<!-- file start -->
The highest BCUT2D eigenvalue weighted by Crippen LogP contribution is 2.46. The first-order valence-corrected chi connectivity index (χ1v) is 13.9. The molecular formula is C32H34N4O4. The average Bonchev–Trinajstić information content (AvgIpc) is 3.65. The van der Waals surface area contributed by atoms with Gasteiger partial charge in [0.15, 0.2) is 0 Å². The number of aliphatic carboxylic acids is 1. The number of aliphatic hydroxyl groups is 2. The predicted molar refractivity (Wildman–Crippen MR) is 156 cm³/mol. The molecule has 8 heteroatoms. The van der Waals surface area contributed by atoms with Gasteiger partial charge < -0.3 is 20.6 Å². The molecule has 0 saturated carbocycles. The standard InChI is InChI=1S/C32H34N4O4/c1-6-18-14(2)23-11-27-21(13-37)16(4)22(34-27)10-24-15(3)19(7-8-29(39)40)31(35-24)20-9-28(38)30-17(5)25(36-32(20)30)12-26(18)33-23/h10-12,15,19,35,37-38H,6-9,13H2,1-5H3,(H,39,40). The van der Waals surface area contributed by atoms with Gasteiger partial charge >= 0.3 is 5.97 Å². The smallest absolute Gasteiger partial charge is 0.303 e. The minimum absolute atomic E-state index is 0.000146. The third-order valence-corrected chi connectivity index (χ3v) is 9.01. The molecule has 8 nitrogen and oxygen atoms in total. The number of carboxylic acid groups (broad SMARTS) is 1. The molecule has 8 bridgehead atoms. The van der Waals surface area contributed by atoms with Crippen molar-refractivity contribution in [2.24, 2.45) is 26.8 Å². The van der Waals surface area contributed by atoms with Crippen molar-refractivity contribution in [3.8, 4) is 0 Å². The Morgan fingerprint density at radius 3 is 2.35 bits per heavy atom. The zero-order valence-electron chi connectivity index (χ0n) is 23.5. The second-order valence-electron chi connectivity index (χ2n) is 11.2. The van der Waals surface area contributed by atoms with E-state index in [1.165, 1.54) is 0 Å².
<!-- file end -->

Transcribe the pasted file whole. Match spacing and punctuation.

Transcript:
The highest BCUT2D eigenvalue weighted by Crippen LogP contribution is 2.46. The first-order valence-corrected chi connectivity index (χ1v) is 13.9. The molecular formula is C32H34N4O4. The average Bonchev–Trinajstić information content (AvgIpc) is 3.65. The van der Waals surface area contributed by atoms with Gasteiger partial charge in [0.15, 0.2) is 0 Å². The number of aliphatic carboxylic acids is 1. The number of aliphatic hydroxyl groups is 2. The predicted molar refractivity (Wildman–Crippen MR) is 156 cm³/mol. The molecule has 8 heteroatoms. The van der Waals surface area contributed by atoms with Gasteiger partial charge < -0.3 is 20.6 Å². The molecule has 0 saturated carbocycles. The standard InChI is InChI=1S/C32H34N4O4/c1-6-18-14(2)23-11-27-21(13-37)16(4)22(34-27)10-24-15(3)19(7-8-29(39)40)31(35-24)20-9-28(38)30-17(5)25(36-32(20)30)12-26(18)33-23/h10-12,15,19,35,37-38H,6-9,13H2,1-5H3,(H,39,40). The van der Waals surface area contributed by atoms with Gasteiger partial charge >= 0.3 is 5.97 Å². The smallest absolute Gasteiger partial charge is 0.303 e. The minimum absolute atomic E-state index is 0.000146. The third-order valence-corrected chi connectivity index (χ3v) is 9.01. The molecule has 8 nitrogen and oxygen atoms in total. The number of carboxylic acid groups (broad SMARTS) is 1. The molecule has 8 bridgehead atoms. The van der Waals surface area contributed by atoms with Crippen molar-refractivity contribution in [2.24, 2.45) is 26.8 Å². The van der Waals surface area contributed by atoms with Crippen molar-refractivity contribution in [3.8, 4) is 0 Å². The Morgan fingerprint density at radius 3 is 2.35 bits per heavy atom. The zero-order valence-electron chi connectivity index (χ0n) is 23.5. The second-order valence-electron chi connectivity index (χ2n) is 11.2. The van der Waals surface area contributed by atoms with E-state index in [1.165, 1.54) is 0 Å².